|Title||Impacts of management legacies on litter decomposition in response to reduced precipitation in a tallgrass prairie|
|Publication Type||Journal Article|
|Year of Publication||2009|
|Authors||Reed, HE, Blair, JM, Wall, D, Seastedt, TR|
|Journal||Applied Soil Ecology|
|Keywords||burning, decomposition, Drought, Legacy effects, Management regime, tallgrass prairie|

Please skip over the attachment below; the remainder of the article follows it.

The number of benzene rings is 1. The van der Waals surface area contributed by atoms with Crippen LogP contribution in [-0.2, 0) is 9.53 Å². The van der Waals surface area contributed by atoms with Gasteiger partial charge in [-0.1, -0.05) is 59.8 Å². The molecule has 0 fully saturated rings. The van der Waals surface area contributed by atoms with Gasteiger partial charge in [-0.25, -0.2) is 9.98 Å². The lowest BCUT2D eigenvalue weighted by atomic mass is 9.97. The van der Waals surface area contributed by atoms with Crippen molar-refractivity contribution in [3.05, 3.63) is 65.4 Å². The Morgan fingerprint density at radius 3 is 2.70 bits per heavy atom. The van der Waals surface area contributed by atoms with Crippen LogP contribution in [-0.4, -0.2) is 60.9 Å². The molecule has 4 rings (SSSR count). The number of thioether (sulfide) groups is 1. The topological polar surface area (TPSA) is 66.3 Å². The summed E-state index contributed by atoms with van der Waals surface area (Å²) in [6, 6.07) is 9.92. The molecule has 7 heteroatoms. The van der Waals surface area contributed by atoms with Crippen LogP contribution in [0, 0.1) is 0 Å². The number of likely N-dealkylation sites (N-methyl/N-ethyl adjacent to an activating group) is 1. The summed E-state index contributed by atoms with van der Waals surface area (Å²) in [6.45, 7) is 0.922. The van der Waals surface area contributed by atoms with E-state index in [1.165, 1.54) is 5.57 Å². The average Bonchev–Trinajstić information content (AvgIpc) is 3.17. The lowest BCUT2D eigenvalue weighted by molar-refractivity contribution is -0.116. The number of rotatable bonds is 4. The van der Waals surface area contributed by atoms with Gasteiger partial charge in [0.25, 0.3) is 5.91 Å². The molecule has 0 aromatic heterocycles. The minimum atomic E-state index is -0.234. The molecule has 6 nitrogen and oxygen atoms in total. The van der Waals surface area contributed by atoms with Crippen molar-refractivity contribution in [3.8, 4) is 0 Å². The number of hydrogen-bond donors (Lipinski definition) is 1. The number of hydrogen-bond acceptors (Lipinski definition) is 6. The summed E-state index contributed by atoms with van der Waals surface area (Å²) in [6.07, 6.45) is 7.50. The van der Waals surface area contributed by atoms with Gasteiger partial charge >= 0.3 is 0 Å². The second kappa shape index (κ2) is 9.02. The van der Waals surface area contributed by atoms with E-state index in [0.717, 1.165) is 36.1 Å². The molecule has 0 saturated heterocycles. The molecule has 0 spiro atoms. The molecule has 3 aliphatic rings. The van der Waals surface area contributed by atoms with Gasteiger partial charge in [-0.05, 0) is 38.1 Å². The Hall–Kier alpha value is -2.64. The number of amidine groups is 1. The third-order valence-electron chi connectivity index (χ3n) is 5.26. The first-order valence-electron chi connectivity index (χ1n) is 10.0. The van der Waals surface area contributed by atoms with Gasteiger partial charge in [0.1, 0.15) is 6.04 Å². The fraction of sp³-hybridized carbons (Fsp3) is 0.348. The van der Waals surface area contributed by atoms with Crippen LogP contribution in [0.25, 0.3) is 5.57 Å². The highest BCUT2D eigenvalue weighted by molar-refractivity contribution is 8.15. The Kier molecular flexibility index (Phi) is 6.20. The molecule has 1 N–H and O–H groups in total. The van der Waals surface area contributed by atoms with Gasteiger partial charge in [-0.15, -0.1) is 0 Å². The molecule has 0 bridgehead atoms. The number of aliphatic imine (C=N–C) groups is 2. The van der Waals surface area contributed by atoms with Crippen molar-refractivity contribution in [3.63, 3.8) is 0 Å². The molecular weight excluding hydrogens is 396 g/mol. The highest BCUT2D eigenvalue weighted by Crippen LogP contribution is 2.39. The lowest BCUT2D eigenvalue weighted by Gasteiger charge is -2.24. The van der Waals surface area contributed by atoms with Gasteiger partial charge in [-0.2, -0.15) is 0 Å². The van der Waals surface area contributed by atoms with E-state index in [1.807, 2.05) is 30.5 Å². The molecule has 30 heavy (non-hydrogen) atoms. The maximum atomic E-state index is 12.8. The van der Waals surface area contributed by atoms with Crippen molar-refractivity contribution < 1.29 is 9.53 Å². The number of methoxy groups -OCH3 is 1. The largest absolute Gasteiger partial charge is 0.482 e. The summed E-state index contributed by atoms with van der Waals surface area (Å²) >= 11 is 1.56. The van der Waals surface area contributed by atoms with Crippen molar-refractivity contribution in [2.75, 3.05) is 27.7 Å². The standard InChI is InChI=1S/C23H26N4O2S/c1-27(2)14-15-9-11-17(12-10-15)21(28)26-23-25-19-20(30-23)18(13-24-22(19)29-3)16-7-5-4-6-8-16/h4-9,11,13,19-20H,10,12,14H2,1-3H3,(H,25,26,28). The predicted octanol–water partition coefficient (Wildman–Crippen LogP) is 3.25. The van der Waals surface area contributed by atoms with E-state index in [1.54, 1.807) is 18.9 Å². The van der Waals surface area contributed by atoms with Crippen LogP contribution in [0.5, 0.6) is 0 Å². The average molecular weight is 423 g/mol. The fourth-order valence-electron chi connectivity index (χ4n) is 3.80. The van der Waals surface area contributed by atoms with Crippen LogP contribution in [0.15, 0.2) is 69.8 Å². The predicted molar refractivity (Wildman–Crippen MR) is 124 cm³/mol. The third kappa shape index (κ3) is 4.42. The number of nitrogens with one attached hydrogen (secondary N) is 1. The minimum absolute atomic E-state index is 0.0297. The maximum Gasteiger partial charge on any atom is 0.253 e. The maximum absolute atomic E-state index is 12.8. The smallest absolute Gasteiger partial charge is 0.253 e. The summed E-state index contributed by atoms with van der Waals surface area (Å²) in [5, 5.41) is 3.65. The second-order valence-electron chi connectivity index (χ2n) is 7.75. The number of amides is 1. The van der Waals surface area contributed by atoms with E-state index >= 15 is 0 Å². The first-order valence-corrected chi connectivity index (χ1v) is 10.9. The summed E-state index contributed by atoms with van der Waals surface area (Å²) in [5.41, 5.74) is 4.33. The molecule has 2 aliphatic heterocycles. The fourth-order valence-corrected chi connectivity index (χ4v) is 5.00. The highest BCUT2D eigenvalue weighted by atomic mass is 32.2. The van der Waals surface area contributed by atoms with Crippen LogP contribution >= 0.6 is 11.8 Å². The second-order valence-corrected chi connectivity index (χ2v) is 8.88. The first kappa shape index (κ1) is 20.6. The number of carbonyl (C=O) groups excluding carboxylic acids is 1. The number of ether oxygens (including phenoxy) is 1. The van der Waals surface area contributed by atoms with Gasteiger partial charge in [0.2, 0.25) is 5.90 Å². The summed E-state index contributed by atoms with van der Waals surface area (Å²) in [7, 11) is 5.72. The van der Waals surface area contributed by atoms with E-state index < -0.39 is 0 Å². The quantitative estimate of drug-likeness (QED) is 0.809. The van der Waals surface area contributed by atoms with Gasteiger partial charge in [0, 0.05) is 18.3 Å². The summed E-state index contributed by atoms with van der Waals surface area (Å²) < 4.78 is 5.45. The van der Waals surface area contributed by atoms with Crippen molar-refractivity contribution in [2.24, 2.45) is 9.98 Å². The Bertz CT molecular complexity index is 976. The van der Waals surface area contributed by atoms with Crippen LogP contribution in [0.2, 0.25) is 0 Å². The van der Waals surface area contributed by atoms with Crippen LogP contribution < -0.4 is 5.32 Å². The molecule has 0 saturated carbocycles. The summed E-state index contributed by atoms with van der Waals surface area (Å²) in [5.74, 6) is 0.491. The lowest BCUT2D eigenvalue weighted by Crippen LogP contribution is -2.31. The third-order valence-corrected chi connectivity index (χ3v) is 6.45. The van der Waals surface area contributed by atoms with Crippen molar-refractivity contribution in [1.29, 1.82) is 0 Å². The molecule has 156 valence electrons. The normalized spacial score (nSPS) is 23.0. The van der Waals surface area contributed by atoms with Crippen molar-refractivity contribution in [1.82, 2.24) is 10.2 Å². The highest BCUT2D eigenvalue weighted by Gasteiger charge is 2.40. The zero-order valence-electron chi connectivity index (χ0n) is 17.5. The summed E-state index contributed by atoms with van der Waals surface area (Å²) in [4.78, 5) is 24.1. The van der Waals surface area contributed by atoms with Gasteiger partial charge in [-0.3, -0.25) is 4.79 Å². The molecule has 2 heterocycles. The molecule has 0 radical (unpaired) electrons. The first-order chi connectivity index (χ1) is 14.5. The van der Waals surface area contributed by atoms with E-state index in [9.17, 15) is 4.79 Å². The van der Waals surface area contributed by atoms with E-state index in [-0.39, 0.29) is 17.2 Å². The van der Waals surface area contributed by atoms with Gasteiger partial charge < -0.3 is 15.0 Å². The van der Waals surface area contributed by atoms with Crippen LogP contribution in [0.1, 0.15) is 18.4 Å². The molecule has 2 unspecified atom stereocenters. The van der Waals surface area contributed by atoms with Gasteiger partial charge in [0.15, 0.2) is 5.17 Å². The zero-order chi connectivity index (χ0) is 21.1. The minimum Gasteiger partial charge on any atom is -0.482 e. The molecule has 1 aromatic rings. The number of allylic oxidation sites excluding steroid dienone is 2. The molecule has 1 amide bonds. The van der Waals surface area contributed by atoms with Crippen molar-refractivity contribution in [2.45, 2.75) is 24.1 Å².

The response of ecosystem processes to current and future climatic events may be affected by historical disturbance regimes. Here, we address the interaction between reduced precipitation and the legacy effects of two contrasting long-term burn regimes in a tallgrass prairie (20 years of annual burning versus fire suppression). We examined rates of decomposition and the response of decomposition to reduced precipitation under rainout shelters in these two prairie types to assess potential interactions between legacy effects and reduced precipitation. To test the legacy effects of the different burn regimes, we placed experimental plots in each prairie type under a standardized management regime. In each plot, we ceased burning, mowed to maintain a standard canopy height, and maintained standard surface litter accumulation. We measured decay rates for surface litter, buried roots, and buried wooden dowels. While decomposition rates of substrates were reduced an average of approximately 29% under reduced precipitation, we found no significant main effects of burn history on decomposition on any of the substrates. However, in the recovery period following 2 years of an experimentally imposed drought, we did find an effect of burn history on decomposition and this effect varied for different substrates. Historical effects of management or natural disturbances on ecosystem processes may often be subtle or negated by compensatory responses, and in this study few legacy effects on decomposition rate were detected.